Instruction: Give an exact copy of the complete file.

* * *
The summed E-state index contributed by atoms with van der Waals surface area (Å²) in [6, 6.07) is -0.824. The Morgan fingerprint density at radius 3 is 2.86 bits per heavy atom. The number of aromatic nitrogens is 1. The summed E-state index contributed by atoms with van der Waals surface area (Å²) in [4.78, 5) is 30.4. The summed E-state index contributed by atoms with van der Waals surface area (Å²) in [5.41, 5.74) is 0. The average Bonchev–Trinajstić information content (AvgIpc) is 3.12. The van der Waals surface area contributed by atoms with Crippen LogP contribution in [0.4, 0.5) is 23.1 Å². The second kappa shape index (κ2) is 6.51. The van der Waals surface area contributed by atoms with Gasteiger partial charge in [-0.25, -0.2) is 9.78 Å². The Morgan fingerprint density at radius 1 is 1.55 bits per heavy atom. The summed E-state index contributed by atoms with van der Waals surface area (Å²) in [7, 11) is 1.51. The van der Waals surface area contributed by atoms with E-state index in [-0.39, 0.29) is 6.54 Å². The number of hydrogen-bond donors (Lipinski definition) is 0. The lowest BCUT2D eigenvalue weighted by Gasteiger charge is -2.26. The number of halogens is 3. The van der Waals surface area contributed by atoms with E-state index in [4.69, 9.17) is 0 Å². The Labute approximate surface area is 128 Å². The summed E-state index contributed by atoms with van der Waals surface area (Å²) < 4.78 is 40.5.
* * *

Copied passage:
The summed E-state index contributed by atoms with van der Waals surface area (Å²) in [6, 6.07) is -0.824. The Morgan fingerprint density at radius 3 is 2.86 bits per heavy atom. The number of aromatic nitrogens is 1. The summed E-state index contributed by atoms with van der Waals surface area (Å²) in [4.78, 5) is 30.4. The summed E-state index contributed by atoms with van der Waals surface area (Å²) in [5.41, 5.74) is 0. The average Bonchev–Trinajstić information content (AvgIpc) is 3.12. The van der Waals surface area contributed by atoms with Crippen LogP contribution in [0.4, 0.5) is 23.1 Å². The second kappa shape index (κ2) is 6.51. The van der Waals surface area contributed by atoms with Gasteiger partial charge in [-0.25, -0.2) is 9.78 Å². The Morgan fingerprint density at radius 1 is 1.55 bits per heavy atom. The summed E-state index contributed by atoms with van der Waals surface area (Å²) in [7, 11) is 1.51. The van der Waals surface area contributed by atoms with E-state index in [-0.39, 0.29) is 6.54 Å². The number of hydrogen-bond donors (Lipinski definition) is 0. The lowest BCUT2D eigenvalue weighted by Gasteiger charge is -2.26. The number of halogens is 3. The van der Waals surface area contributed by atoms with E-state index in [4.69, 9.17) is 0 Å². The Labute approximate surface area is 128 Å². The summed E-state index contributed by atoms with van der Waals surface area (Å²) < 4.78 is 40.5.